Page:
One of the reasons I enjoyed this book is it is written in a similar style of two of my favorite Authors – Og Mandino and Andy Andrews. Og Mandino had the Rag Picker and Andy Andrews has Jones. Brendon Burchard has Henry accompanied by a whole cast of interesting characters.

I highly recommend this book and give it both two thumbs up and 5 stars. Read the book and I promise your life will be different.


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Are You A Leader Or A Boss?

Nido Qubein - Good LeadersOn a rare day for me, I am in my home study catching up on eMails, reading a few of my favorite blogs and thinking. Yeah I know – me thinking is a scary thought for some people. It sometimes scares me.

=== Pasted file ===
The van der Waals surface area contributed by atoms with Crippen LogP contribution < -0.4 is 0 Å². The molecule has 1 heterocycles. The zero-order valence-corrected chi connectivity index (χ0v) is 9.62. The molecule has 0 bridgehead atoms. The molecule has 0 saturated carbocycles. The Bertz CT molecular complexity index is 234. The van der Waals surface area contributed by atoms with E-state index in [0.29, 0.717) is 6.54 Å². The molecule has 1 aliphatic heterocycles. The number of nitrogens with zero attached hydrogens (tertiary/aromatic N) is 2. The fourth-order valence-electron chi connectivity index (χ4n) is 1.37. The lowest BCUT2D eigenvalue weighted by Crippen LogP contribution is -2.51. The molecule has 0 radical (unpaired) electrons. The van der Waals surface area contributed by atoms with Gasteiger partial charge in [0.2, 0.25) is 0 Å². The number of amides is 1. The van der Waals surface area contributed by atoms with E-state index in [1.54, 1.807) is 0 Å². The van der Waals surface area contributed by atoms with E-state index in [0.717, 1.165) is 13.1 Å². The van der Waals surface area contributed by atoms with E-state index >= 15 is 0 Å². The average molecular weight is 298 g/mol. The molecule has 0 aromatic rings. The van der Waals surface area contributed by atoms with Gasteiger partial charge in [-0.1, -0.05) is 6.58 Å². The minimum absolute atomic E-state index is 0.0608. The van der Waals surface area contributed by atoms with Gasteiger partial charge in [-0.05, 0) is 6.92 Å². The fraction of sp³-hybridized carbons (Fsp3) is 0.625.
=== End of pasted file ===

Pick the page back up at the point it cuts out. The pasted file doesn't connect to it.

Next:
I subscribe to an email newsletter titled Simple Truths. I usually receive a daily, inspirational email that includes an offer to buy one of their motivational books. Today’s book was titled 2120 Leadership The Ten Rules For Highly Effective Leadership by Mac Anderson. In the email there are several quotes and a short story to illustrate the 10 rules. Those that know me or follow me on Facebook  know how much I enjoy great quotes.

Nido Qubein said, “Great leaders must become what they want their followers to become.” In other words a great leader must lead by example otherwise you are nothing more than a boss.

“Servant-leadership is all about making the goals clear and then rolling your sleeves up and doing whatever it takes to help people win. In that situation, they don’t work for you, you work for them.” –Ken Blanchard